A week ago, we saw Shakespeare’s A Midsummer Night’s Dream, meticulously videoed in the new Bridge Theatre on the south side of the Thames near Tower Bridge. We howled. The cast included Gwendoline Christie (Game of Thrones), whom Carolyn met at the Screen Actors Guild Awards a few years back, and Hammed Animashaun as a fabulously funny Puck. All and director Nicholas Hytner made the comedy accessible and added to it. Purists may decry the brilliant contemporary touches. Not the audience. It loved them. So did we.

We’re also watching the German sci-fi series Dark on Netflix. Deep mysteries. No idea what’s going on. Love it.

Some people may feel guilty about expressions of joy and laughter in a time of sadness. I suggest that we’re better off both facing our burdens and indulging in all the humor—and drama, music, food, wine and Zoom get-togethers—we can.

If we refuse to walk and chewing gum at the same time today, we’ll end up unable to do either tomorrow.

Happy Fourth! Let’s honor the best this nation stands for. It’s quite a lot. And let’s correct its misdeeds so that the American Dream applies to all.

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DEATH, POLITICS AND GUILT

I have bad news, good news and more bad news. Also an apology.

The initial bad news: The COVID-19 death toll of Americans stands at 124,000.

The good news: Last Sunday, American daily deaths dropped to 275.

More bad news: Daily deaths rose to 833 on Tuesday and 766 Wednesday. Yesterday, Johns Hopkins University charted 2,467 deaths, although this includes figures from New Jersey of indicate COVID-19 deaths previously not recorded. Also yesterday, a record 40,000 infections were reported.

My apology: Sunday’s plummeting death toll left me disappointed. I’ll explain.

The occupant of the Oval Office is so perverse—and his Republican enablers so selfish and malicious—that only a continuing high death toll might convince enough Americans of the incompetence and lack of humanity defining Donald Trump.

Last Saturday, the president told a rally crowd “filling” a third of Tulsa’s BOK Center, “I said to my people, ‘Slow the testing down, please.’” Talk about magical thinking! Fewer tests equate to fewer infections—if you lack commonsense and decency.

Several of Trump’s senior advisors stated that the president was joking. Believable—if you lack commonsense and decency.

Chris Rock and Sarah Silverman, stand aside. Donald Trump can now claim to be one of the nation’s premier stand-up comics. For example, he hails the novel coronavirus as the “kung flu,” emphasizing its origin in China. Even presidential advisor Kellyanne Conway, champion of alternative facts, found “kung flu” offensive—in March.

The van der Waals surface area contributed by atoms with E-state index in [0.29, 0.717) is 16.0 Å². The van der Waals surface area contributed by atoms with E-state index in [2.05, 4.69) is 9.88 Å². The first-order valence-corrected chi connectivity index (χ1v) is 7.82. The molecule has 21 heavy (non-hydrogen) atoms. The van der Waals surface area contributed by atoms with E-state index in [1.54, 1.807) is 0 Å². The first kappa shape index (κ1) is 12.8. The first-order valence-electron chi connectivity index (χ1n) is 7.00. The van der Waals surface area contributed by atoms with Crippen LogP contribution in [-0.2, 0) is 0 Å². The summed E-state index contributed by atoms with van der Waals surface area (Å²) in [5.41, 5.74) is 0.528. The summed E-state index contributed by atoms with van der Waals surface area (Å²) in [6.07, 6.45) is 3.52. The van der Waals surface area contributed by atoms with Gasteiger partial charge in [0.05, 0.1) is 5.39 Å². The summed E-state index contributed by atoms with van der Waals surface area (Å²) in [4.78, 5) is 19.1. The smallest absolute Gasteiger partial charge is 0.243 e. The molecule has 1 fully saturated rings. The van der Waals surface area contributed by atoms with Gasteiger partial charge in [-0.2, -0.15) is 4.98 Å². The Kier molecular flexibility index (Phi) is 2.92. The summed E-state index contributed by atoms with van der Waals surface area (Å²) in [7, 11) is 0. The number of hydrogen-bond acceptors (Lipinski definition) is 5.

Not funny: Tuesday, Trump said he wasn’t kidding.

More unfunny: A day earlier, Trump tweeted that the upcoming presidential election is “rigged.” He claimed that “millions of mail-in ballots will be printed by foreign countries, and others.” I didn’t bother putting this in all capital letters as he did. I will bother to inform you that Trump VOTES BY MAIL.

Let’s get serious: Trump is setting up an excuse for defeat. The prospect of voters turning him out cannot, in his twisted thought processes, be possible. But a recent Fox News poll—Fox!—showed Trump trailing Joe Biden by 12 points. A recent New York Times poll put Biden’s lead among registered voters at 14 percent. Polls can be sketchy, particularly this early. But if Biden wins, Trump will deny responsibility for defeat.

More threatening, Trump’s tweet recalls the line in the 1964 film Beckett based on the play by Jean Anouilh and spoken by Britain’s King Henry II. At odds with Archbishop of Canterbury Thomas Beckett, Henry asks his barons: “Will no one rid me of this meddlesome priest?” Media-savvy for his time, Henry could claim he never ordered Beckett’s assassination. Just thinking out loud.

I’m thinking that Trump is dog whistling his followers to disrupt a “corrupt” voting process. Gather with guns near polling places. Damage collection boxes. Delay the proceedings of the Electoral College.

Meanwhile, COVID-19 shows no signs of slowing down. Southern and Western states that rushed to reopen their economies and resisted mandating face masks see infections spiking at alarming rates. While Election Day is more than four months off, it may be that even if Trump-stoked violence arises, the pandemic and our continuing economic meltdown will result in the president’s very legal removal from office.

How sad that it might take 150,000 or more dead Americans to disinfect the Oval Office.

Just before I posted this, Vice President Pence held a news conference during which he praised Trump’s and the administrations efforts to control the pandemic. He didn’t wear a mask. One of us inhabits another dimension.

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DRYDOCKED